Thomas Brodhead – American, born 1968 – Tetrac(h)romagnon –2016 – acrylic on canvas – 24" x 36" x 1.25" (60.96cm x 91.44cm x 3.18cm)
Beginning some 35,000 years ago, Paleolithic Europeans began decorating the walls of a cave in today’s southwestern France with astonishing artwork on par with some creations that adorn modern-day museums. The images on the walls of the Chauvet cave system—drawings perhaps 20,000 years older than those in Lascaux—shock the viewer with the truth that the cave artists are we, and we are they: there is no division save the superficial. Our intellect and psychology are inescapably congruent across the 900 unknowable generations spanning the interval between those drawings and the first written word. Our human experience is not variable but constant, defined by friendship, ecstasy, frustration, failure, carnal desires, impregnable repulsions, dashed hopes, conquered fears, upward movements damned...all life-dramas made possible by the principal tool that transforms our dreams into realities, the human hand.
Since the Chauvet cave was discovered in 1994, the possibility of human tetrachromacy has come to light. In the main, we are trichromats, synthesizing our color experience from retinal cones in groups of three, one cone for each note of an RGB triad, with the possibility of approximately 1 million viewable colors. But a minute percentage of the population is gifted a fourth cone, one that skyrockets the possible perceptible colors to nearly 100 million; this condition is otherwise found only in certain fish, birds, and arthropods. Requiring two X chromosomes in humans, it can only occur in women or in men with Klinefelter syndrome, and the additional cone may not be activated in all those who have the gene. But at least one tetrachromatic woman—an artist, appropriately—has been identified, studied, and publicized widely.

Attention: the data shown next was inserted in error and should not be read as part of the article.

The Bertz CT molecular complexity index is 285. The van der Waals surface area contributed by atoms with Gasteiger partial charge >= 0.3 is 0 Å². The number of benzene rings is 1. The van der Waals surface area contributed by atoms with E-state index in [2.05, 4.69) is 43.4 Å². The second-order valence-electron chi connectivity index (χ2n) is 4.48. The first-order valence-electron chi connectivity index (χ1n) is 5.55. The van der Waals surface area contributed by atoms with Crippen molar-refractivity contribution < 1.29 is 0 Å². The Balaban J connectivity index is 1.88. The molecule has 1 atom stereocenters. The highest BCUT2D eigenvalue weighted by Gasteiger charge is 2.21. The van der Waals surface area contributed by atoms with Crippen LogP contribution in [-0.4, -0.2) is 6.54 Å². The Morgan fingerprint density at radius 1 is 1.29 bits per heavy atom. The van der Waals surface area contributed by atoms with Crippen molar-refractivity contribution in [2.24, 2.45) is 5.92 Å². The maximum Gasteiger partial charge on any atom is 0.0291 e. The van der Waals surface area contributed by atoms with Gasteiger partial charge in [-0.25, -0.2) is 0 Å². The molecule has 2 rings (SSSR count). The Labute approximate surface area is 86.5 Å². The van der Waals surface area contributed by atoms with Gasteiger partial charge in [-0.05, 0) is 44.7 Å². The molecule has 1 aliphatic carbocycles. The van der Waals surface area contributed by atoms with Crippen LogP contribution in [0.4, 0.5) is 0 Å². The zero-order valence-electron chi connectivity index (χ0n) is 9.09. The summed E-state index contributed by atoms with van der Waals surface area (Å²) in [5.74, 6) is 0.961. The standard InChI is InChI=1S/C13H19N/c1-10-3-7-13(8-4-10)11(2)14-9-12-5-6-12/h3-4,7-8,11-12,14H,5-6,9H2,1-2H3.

But what of the colors of our unknowable past? What of the lives lived in the endless possible chiefdoms, kingdoms, and perhaps vast civilizations that have come and gone before cuneiform impressed our self-knowledge into hubristic relief?
And so, a study tetrachromatic is presented to view: red paired with green and orange paired with blue, traveling chromas in complementary hues spanning darkness to light, factoring optics by value.